There's always a way. To mount the winch, you could first build a small framework of wood that would attach to the wall over some extended space, say, occupying a space on the wall that's roughly two feet square. One method would be to make the framework like a letter 'H' turned on its side, so that the two uprights of the 'H' would be horizontal (making them horizontal would mean that each leg would intersect at least two of the wall studs, but other framework shapes could be used, or even just a backing plate of plywood with a built-on winch mount). Those two pieces (or your plywood backing plate) would be flat against the wall, and nailed or screwed through the drywall into the studs behind. The winch would mount to the center section of the 'H', on a piece which protrudes outward. The winch would be alongside that protruding part of the framework, very close to the wall but with its handle facing outward. This way, the handle's orientation of spin would be parallel to the wall, not perpendicular like it was in the photos I posted. In short, you get the same handle orientation you'd have with a worm-gear winch, simply by repositioning the whole winch rather than using a different gearing method. Even on my own bare-stud garage walls (not the garage shown in the photos), each winch is mounted on a small framework that positions it about 4 inches farther from the wall than direct mounting to the studs would do, precisely because I needed to make room for the handle (for the winch in the photos, I took advantage of a 90-degree bend in the wall to get handle clearance, but I still made a little framework for stronger attachment). Turning the orientation of the winch 90 degrees would have allowed me to put them closer to the wall, but there'd still be the need to build at least a little bit of a mounting framework. You just need to build the right framework for your situation.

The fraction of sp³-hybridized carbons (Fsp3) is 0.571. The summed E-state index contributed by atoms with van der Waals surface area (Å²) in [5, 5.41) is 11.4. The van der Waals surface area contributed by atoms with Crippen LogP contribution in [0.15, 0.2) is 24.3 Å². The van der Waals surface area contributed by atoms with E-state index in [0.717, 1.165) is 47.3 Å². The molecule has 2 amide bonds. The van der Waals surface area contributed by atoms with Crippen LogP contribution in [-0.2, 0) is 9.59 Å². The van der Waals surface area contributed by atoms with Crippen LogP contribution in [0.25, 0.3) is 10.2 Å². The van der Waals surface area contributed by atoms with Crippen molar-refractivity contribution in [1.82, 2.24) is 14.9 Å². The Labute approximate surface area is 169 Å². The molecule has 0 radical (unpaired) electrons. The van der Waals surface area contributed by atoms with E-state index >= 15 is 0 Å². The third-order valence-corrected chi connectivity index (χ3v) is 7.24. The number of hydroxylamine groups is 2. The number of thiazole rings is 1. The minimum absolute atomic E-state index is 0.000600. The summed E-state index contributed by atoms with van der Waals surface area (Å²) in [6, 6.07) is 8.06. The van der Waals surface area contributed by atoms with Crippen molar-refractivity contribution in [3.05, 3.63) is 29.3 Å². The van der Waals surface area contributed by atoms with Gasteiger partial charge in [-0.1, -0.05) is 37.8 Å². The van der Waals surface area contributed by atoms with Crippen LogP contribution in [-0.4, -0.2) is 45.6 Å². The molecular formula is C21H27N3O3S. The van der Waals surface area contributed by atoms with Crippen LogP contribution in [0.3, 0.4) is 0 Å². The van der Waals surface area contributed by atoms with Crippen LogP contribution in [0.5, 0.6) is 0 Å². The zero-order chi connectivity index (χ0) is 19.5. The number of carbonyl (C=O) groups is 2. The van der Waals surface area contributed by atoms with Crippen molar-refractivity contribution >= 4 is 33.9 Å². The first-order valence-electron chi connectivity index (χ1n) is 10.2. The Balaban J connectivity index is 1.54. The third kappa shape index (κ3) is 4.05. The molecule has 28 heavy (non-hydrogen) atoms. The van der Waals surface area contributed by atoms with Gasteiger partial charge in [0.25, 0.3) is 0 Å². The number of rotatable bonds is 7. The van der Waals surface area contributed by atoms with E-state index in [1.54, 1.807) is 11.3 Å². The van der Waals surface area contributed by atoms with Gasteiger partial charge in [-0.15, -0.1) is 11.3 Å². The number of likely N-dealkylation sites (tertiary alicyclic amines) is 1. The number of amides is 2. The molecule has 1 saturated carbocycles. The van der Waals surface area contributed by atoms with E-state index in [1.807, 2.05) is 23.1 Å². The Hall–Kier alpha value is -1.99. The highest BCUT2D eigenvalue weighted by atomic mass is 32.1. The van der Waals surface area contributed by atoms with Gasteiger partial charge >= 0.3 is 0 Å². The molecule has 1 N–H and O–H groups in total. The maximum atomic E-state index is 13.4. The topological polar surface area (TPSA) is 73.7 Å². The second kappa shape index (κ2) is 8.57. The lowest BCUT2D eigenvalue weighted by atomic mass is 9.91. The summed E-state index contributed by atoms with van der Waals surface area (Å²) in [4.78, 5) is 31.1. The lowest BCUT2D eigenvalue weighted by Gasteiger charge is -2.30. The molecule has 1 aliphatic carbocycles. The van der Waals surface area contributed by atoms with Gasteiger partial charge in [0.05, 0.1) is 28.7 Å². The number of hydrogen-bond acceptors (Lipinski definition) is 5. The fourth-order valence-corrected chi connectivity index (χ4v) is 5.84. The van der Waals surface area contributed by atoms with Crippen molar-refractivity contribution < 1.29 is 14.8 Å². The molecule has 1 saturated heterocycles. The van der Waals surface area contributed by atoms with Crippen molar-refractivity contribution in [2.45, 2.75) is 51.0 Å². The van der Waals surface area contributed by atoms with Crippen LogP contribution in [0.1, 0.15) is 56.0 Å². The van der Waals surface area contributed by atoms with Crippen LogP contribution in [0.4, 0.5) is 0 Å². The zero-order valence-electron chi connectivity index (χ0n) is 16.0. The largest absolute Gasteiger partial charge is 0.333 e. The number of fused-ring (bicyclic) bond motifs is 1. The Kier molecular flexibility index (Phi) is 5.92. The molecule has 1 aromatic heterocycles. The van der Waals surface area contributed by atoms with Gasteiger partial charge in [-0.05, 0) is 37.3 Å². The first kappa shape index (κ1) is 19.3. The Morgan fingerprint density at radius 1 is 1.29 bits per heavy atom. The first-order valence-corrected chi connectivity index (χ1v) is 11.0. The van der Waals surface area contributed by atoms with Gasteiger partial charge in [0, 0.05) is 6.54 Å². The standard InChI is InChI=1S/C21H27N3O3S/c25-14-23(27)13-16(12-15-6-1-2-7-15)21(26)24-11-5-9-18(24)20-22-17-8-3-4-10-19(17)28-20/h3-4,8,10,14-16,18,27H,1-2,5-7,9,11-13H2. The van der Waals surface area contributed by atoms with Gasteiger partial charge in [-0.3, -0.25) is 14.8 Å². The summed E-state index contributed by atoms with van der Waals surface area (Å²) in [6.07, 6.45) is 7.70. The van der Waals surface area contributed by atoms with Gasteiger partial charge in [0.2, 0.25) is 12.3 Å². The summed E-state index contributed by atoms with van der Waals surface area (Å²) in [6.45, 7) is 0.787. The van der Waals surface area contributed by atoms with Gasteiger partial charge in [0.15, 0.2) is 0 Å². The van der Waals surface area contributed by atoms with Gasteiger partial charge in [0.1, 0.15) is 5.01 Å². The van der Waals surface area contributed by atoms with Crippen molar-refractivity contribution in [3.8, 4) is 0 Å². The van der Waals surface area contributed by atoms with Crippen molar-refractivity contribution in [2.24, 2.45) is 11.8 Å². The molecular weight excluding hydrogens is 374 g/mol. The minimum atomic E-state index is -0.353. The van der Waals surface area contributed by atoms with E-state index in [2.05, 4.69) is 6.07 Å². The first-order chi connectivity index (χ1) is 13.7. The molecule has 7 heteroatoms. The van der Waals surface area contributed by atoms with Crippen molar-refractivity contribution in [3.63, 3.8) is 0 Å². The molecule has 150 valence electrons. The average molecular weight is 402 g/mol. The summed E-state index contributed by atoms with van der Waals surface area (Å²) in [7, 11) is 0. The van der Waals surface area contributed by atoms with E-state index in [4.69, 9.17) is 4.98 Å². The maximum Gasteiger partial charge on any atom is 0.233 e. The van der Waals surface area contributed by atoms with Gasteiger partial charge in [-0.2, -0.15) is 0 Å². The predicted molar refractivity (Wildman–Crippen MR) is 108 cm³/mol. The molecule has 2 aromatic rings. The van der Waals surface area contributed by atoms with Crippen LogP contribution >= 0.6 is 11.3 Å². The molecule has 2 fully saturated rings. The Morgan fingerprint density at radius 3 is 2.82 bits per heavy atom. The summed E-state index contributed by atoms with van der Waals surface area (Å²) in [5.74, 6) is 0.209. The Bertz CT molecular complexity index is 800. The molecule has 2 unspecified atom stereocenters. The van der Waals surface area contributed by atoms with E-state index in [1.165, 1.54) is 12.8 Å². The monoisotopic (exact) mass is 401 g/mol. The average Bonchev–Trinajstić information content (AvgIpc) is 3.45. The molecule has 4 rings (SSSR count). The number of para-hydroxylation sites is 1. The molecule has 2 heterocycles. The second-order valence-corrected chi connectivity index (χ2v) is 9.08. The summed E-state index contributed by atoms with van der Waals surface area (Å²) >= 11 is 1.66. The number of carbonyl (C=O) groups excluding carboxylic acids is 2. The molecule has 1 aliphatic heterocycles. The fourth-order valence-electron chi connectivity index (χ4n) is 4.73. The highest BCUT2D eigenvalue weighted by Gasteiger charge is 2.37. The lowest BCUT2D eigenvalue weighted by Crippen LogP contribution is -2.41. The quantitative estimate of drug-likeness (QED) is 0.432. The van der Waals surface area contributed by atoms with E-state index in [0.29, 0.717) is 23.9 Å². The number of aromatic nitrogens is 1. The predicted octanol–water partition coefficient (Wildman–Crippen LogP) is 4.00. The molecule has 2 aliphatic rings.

By the way, the winch in the photos cost about $30, and the winches I use in my own garage are similar but slightly smaller and only cost about $12. Even the smallest model you can find (like the 12-dollar ones I use) can easily handle several hundred pounds, so there's no need to spend much. It's a very cheap way to reduce effort to zero and eliminate any "drop risk" that you'd deal with when handling the lines with your hands.

those wood & canvas tandems…no
way around it, they are tanks. Better get something heavy-duty. Even so, are quite a load on any crossbeams…

Where is a good place to purchase the winch?

Any big-box hardware store, or…

– Last Updated: Jul-17-13 1:29 AM EST –

... any place that sells accessories for utility trailers (in the big-box store, they will be in the truck-accessories and trailer department). I ordered my cheap ones from Northern Tool. They probably still have the same model available, but I'm not totally sure. That one might actually be $10, not $12.

It helps to know that the usual application for this kind of winch is on trailers for small motorboats.

Load on cross beams

– Last Updated: Jul-17-13 1:54 AM EST –

The load probably isn't that bad, and if you have trusses instead of old-fashioned rafters and stringers it'll be no problem at all for many times the weight of such a boat. But if there's no ceiling, the best thing to do is hang each lifting pulley from a piece of lumber spanning the distance between two adjacent rafters (or the roof portion of two adjacent trusses). It'll be impossible to overload such an attachment point (not with a small boat anyway), and it puts the hardware high and out of the way, meaning you can lift the boat right up so it almost touches the bottom edge of the stringers (or bottoms of trusses). The boat will hang several inches lower (with the exact amount depending on your style of attachment hardware and pulley hooks) if you attach the lifting pulleys to the rafter stringers or bottom sections of trusses (cross beams) themselves.